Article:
Carolyn Bertozzi, Postdoctoral Faculty Sponsor
Higher-order structural organization of the mitochondrial proteome charted by in situ cross-linking mass spectrometry.
Molecular & cellular proteomics : MCP
Mitochondria are densely packed with proteins, of which most are involved physically or more transiently in protein-protein interactions (PPIs). Mitochondria host among others all enzymes of the Krebs cycle and the oxidative phosphorylation (OXPHOS) pathway and are foremost associated with cellular bioenergetics (1, 2). However, mitochondria are also important contributors to apoptotic cell death (3) and contain their own genome (4) indicating that they play additionally an eminent role in processes beyond bioenergetics (5). Despite intense efforts in identifying and characterizing mitochondrial protein complexes by structural biology and proteomics techniques, many PPIs have remained elusive. Several of these (membrane embedded) PPIs are less stable in-vitro hampering their characterization by most contemporary methods in structural biology. Particularly in these cases, cross-linking mass spectrometry (XL-MS) has proven valuable for the in-depth characterization of mitochondrial protein complexes in situ. Here, we highlight experimental strategies for the analysis of proteome-wide protein-protein interactions in mitochondria using XL-MS. We showcase the ability of in situ XL-MS as a tool to map sub-organelle interactions and topologies, and aid in refining structural models of protein complexes. We describe some of the most recent technological advances in XL-MS that may benefit the in situ characterization of PPIs even further, especially when combined with electron microscopy and structural modelling.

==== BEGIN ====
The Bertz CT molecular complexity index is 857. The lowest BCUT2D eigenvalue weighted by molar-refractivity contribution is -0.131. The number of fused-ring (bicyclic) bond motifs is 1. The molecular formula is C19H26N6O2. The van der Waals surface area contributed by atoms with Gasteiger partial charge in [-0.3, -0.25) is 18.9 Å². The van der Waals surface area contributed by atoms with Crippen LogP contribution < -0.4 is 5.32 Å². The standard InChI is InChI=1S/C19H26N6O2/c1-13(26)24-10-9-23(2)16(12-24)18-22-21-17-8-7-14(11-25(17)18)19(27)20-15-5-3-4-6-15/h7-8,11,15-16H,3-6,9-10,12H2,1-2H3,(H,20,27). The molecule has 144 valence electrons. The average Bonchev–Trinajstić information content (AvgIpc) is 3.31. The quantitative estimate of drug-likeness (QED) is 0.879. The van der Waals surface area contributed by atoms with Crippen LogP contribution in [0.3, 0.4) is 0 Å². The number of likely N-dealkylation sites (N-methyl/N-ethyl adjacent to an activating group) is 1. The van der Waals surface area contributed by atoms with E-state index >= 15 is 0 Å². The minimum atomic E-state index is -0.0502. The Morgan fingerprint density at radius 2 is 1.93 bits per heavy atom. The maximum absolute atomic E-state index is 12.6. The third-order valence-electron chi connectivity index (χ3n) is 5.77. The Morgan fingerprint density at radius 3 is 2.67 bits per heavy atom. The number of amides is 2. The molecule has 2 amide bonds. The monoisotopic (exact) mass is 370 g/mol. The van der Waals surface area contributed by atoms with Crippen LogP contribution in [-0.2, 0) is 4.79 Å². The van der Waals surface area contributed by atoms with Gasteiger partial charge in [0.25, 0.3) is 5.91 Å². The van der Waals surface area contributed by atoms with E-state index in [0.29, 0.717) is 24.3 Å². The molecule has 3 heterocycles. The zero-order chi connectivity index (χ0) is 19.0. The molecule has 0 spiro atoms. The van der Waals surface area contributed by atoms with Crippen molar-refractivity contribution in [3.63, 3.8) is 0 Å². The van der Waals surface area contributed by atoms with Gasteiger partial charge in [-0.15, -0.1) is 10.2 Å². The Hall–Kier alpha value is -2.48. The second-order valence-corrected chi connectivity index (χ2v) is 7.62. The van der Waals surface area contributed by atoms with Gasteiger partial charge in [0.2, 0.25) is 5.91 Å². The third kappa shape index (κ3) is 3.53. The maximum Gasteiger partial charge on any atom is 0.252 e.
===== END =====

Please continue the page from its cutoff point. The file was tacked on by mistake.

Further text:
View details for DOI 10.1016/j.mcpro.2023.100657
View details for PubMedID 37805037
Site-Specific Activity-Based Protein Profiling Using Phosphonate Handles
MOLECULAR & CELLULAR PROTEOMICS
2023; 22 (1): 100455
Most drug molecules target proteins. Identification of the exact drug binding sites on these proteins is essential to understand and predict how drugs affect protein structure and function. To address this challenge, we developed a strategy that uses immobilized metal-affinity chromatography-enrichable phosphonate affinity tags, for efficient and selective enrichment of peptides bound to an activity-based probe, enabling the identification of the exact drug binding site. As a proof of concept, using this approach, termed PhosID-ABPP (activity-based protein profiling), over 500 unique binding sites were reproducibly identified of an alkynylated afatinib derivative (PF-06672131). As PhosID-ABPP is compatible with intact cell inhibitor treatment, we investigated the quantitative differences in approachable binding sites in intact cells and in lysates of the same cell line and observed and quantified substantial differences. Moreover, an alternative protease digestion approach was used to capture the previously reported binding site on the epidermal growth factor receptor, which turned out to remain elusive when using solely trypsin as protease. Overall, we find that PhosID-ABPP is highly complementary to biotin-based enrichment strategies in ABPP studies, with PhosID-ABPP providing the advantage of direct activity-based probe interaction site identification.
View details for DOI 10.1016/j.mcpro.2022.100455
View details for Web of Science ID 001003130000001
View details for PubMedID 36435334
View details for PubMedCentralID PMC9803953